Devendra Banhart, Niño Rojo
Boston Weekly | by J. Bennett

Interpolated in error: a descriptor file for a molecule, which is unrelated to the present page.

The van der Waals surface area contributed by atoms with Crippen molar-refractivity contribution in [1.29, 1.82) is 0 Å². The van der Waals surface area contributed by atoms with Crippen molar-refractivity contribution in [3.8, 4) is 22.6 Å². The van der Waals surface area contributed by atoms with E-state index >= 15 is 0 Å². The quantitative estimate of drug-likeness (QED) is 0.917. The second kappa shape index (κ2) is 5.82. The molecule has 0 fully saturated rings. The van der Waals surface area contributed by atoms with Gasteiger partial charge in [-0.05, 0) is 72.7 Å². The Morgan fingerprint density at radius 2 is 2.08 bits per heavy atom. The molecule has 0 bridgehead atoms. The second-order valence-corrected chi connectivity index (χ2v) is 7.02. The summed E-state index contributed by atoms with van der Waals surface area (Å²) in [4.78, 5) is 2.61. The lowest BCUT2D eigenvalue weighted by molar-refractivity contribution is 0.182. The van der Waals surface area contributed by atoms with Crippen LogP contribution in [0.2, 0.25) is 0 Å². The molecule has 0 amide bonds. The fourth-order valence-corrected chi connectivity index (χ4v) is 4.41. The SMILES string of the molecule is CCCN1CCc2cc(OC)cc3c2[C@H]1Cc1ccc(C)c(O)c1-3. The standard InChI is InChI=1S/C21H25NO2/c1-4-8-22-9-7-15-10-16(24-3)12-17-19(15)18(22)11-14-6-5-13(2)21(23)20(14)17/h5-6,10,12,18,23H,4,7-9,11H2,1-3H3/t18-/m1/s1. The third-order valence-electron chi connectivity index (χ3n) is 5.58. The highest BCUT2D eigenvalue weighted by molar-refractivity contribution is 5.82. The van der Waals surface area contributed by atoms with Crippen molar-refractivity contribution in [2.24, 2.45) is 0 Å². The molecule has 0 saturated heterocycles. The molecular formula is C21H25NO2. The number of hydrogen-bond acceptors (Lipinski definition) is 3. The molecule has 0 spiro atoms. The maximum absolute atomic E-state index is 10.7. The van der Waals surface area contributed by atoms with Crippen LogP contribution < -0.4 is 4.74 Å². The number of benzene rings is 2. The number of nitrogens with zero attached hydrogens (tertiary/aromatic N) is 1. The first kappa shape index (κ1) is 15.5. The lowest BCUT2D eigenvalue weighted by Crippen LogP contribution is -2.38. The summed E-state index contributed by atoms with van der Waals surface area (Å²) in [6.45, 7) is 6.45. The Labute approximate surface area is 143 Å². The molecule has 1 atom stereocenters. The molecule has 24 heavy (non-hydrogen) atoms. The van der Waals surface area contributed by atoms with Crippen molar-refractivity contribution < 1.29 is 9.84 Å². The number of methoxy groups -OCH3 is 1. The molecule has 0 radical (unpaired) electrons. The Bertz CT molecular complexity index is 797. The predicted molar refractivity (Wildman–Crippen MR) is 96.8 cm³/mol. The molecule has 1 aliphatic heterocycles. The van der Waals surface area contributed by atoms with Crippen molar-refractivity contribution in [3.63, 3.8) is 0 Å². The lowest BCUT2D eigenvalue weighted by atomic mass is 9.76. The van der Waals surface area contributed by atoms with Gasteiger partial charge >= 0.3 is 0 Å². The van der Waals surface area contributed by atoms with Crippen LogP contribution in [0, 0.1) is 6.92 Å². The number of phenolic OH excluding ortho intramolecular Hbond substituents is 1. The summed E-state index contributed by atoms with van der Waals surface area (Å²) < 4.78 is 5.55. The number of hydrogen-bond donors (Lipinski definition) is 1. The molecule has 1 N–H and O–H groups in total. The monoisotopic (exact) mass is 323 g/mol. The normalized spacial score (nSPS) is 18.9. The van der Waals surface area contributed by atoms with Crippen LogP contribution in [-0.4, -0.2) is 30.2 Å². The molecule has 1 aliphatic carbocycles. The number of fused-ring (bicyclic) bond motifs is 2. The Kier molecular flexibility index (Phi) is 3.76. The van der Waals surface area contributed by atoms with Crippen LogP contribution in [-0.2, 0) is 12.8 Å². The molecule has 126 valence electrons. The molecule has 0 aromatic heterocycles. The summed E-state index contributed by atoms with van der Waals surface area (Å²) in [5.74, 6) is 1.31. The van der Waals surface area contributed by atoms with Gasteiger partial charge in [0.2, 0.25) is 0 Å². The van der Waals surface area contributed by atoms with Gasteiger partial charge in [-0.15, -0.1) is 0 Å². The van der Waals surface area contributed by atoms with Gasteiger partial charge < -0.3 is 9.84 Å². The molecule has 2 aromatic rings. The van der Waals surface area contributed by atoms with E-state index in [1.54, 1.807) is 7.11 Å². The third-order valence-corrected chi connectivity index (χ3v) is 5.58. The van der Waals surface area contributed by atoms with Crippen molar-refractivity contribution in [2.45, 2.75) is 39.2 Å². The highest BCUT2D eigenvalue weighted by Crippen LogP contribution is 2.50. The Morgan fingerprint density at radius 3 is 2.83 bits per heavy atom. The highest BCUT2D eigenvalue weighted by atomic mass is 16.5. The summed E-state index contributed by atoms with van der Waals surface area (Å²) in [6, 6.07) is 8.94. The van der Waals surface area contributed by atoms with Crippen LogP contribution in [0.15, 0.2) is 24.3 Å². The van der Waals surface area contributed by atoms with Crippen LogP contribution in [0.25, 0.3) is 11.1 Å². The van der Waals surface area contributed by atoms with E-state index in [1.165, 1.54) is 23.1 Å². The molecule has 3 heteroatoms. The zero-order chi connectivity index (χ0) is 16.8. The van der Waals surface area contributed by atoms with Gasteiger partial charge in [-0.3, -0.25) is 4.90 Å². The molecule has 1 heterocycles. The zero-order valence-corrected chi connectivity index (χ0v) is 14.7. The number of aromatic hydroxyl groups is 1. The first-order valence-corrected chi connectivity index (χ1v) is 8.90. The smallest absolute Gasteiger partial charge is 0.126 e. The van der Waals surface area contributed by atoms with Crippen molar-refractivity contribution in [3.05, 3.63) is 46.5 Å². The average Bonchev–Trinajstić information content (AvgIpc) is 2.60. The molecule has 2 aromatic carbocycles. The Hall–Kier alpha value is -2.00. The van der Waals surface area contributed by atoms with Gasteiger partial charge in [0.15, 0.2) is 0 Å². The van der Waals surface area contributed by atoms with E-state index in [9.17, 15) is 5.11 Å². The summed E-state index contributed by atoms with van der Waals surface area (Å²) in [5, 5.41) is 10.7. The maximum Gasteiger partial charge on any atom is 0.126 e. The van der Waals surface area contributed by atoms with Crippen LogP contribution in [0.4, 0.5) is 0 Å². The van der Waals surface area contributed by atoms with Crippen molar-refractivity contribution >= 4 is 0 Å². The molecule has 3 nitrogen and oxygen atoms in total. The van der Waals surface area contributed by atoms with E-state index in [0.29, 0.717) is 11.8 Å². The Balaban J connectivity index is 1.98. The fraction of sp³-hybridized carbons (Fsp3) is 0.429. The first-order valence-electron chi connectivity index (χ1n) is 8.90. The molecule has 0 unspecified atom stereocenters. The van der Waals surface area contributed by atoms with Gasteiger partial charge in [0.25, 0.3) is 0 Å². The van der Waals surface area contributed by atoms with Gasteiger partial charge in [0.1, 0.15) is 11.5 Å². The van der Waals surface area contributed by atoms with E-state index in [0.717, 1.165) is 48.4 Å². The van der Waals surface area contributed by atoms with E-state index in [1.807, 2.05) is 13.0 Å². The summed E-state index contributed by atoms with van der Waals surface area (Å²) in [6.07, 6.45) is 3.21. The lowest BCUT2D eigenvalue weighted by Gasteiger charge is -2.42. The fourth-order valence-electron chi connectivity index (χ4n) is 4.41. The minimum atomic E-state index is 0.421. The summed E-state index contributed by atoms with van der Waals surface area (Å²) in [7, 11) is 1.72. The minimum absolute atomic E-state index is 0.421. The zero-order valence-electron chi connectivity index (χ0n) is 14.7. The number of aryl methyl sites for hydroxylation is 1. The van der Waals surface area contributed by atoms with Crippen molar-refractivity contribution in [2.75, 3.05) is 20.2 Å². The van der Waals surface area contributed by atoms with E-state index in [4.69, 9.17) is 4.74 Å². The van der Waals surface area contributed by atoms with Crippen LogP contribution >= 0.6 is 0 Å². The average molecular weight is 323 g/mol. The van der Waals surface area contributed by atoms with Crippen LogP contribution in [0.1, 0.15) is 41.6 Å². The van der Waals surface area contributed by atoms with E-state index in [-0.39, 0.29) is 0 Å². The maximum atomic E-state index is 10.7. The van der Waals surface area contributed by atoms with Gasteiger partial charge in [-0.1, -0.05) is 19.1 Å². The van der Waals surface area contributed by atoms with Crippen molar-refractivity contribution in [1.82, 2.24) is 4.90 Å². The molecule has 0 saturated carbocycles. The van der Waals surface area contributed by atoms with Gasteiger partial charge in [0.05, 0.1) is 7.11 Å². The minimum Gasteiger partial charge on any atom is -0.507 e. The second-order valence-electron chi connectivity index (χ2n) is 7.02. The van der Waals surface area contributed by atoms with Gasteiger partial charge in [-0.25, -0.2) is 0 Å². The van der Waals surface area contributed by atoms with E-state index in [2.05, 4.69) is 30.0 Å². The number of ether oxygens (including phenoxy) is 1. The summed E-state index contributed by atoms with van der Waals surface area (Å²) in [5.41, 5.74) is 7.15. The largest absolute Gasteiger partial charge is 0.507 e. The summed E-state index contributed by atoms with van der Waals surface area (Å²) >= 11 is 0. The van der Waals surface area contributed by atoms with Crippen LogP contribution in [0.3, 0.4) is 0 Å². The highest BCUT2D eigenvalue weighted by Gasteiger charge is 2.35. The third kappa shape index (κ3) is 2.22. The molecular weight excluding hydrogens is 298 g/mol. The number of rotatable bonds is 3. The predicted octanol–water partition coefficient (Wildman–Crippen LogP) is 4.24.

His music is brilliant and mnemonicA brief recitation of the facts: This album contains 16 songs laid to tape at the same time as Banhart's Rejoicing in the Hands (released earlier this year); it sounds like it was recorded in Leadbelly's prison cell, circa 1925. Banhart may or may not have been named by an Indian mystic, but he's definitely the prodigy of ex-Swans/current Angel of Light main man Michael Gira, which makes no sense whatsoever but is nonetheless the case. Since the release of Rejoicing, Banhart has gone from a smelly homeless hippie to a smelly Manhattan-dwelling hippie with photos of his beard in everything from The New York Times to, um, Nylon. His music is brilliant and mnemonic in that sparse, Django-Reinhart-meets-Syd-Barrett, non-coffee-house folkie kind of way that is (somehow) devoid of pretension - and exposes all us glib, cocksucker critic types as the uncultured brutes we truly are. Yeah, jams like â€œLittle Yellow Spiderâ€ and â€œWater May Walkâ€ may sound suspiciously like nursery rhymes, but slagging Banhart is like beating up a retarded kid for lunch money. You'd kind of just rather give him a balloon or something.